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Margaret G. Kivelson

Margaret G. Kivelson
Margaret G. Kivelson

The 2005 Hannes Alfvén Medal is awarded to Margaret G. Kivelson for her pioneering work on Jupiter and its moons, including the discovery of the intrinsic magnetic field of Ganymede and study of the coupling of its magnetosphere with that of Jupiter.

Margaret G. Kivelson received her Ph. D. in 1957 from Harvard University where she worked with Julian Schwinger. Since 1975 she has served on the faculty of the Department of Earth and Space Sciences at UCLA, where she is currently Professor of Space Physics and Institute of Geophysics and Planetary Physics (Chairman 1984-1987 and interim Director 199-2000). Her work is focused on particles and magnetic fields in the surroundings of Earth and Jupiter and properties of Jupiter’s Galilean moons. She is Principal Investigator for the Magnetometer on the Galileo Orbiter, that acquired data in Jupiter’s magnetosphere for eight years and a Co-I on the flux gate magnetometer of the Cluster mission.

In addition to numerous achievements in the investigation of ULF waves in the Earth’s magnetosphere, Margaret Kivelson has made contributions on Jupiter and its moons that are of profound importance for solar-system science in general. The magnetometer experiment on Galileo, which she led as its Principal Investigator, made at least two highly significant discoveries. One was that Ganymede has an intrinsic magnetic field and the other was that Europa and other icy moons have oceans beneath their surface. All these observations suggest that these tiny satellites of Jupiter still have internal heat sources. Because of its intrinsic magnetic field, Ganymede has a miniature magnetosphere that travels through the Jovian magnetic field. Kivelson with her colleagues has identified basic processes operating in this coupled magnetosphere system including reconnection between Jovian and Ganymede’s magnetic fields. One of her important findings was the erosion of the magnetosphere in response to reversals in the interplanetary magnetic field. Overall, the data obtained by the magnetometer experiment on Galileo has played a key role in the success of this mission by providing the essential and reliable framework for interpreting the plasma and aurora observations made throughout the magnetosphere.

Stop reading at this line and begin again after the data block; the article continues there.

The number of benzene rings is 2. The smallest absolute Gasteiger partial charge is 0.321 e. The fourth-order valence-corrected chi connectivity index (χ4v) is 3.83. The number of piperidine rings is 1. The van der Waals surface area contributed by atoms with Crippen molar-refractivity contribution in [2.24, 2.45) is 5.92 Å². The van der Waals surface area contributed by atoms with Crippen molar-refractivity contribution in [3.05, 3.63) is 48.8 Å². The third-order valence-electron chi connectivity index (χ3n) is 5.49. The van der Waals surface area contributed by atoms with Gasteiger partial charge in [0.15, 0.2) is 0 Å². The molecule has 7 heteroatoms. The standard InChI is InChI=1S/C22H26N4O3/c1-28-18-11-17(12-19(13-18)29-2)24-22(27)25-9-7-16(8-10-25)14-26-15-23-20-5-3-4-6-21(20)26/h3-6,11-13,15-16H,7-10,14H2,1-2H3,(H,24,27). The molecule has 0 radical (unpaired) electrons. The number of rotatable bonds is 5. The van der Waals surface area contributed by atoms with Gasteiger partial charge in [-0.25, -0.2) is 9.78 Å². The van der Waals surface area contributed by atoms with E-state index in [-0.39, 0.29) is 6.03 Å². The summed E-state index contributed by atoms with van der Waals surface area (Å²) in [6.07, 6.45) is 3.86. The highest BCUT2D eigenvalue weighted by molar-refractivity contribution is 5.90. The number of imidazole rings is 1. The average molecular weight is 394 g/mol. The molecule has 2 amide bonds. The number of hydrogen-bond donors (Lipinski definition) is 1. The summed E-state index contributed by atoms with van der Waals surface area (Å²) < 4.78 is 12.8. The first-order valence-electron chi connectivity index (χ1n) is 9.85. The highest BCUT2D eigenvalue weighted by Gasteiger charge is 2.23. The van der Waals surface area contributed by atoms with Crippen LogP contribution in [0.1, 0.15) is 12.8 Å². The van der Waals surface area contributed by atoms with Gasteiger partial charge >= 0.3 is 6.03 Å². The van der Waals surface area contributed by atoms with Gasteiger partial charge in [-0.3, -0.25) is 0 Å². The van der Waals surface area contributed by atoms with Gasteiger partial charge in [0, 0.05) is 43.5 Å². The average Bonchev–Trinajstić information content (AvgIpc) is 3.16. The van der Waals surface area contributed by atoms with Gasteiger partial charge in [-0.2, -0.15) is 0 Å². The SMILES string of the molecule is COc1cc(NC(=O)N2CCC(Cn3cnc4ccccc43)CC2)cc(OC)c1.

Margaret Kivelson is a Fellow of the American Geophysical Union, the American Physical Society, the International Academy of Astronautics and the American Association. She is also a Member of the American Academy of Arts and Sciences and the National Academy of Sciences and has received several other honors. She has served on numerous advisory committees, most recently the Space Studies Board.